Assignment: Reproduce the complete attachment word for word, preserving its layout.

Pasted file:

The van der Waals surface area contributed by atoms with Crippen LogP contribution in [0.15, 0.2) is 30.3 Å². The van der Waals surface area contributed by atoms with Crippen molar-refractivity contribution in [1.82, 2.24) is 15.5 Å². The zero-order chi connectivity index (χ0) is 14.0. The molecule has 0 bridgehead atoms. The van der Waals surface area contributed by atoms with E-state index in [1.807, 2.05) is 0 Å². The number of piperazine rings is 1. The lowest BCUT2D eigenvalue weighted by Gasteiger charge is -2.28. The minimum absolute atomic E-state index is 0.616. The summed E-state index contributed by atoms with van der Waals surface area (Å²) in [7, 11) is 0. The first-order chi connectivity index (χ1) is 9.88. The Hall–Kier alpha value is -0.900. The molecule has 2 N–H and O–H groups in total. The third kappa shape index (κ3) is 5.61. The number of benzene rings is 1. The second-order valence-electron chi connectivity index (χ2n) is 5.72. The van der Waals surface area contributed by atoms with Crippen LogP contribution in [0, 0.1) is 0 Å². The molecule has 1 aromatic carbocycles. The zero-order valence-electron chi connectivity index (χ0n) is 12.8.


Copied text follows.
The van der Waals surface area contributed by atoms with Crippen LogP contribution in [0.15, 0.2) is 30.3 Å². The van der Waals surface area contributed by atoms with Crippen molar-refractivity contribution in [1.82, 2.24) is 15.5 Å². The zero-order chi connectivity index (χ0) is 14.0. The molecule has 0 bridgehead atoms. The van der Waals surface area contributed by atoms with E-state index in [1.807, 2.05) is 0 Å². The number of piperazine rings is 1. The lowest BCUT2D eigenvalue weighted by Gasteiger charge is -2.28. The minimum absolute atomic E-state index is 0.616. The summed E-state index contributed by atoms with van der Waals surface area (Å²) in [7, 11) is 0. The first-order chi connectivity index (χ1) is 9.88. The Hall–Kier alpha value is -0.900. The molecule has 2 N–H and O–H groups in total. The third kappa shape index (κ3) is 5.61. The number of benzene rings is 1. The second-order valence-electron chi connectivity index (χ2n) is 5.72. The van der Waals surface area contributed by atoms with Crippen LogP contribution in [0, 0.1) is 0 Å². The molecule has 1 aromatic carbocycles. The zero-order valence-electron chi connectivity index (χ0n) is 12.8.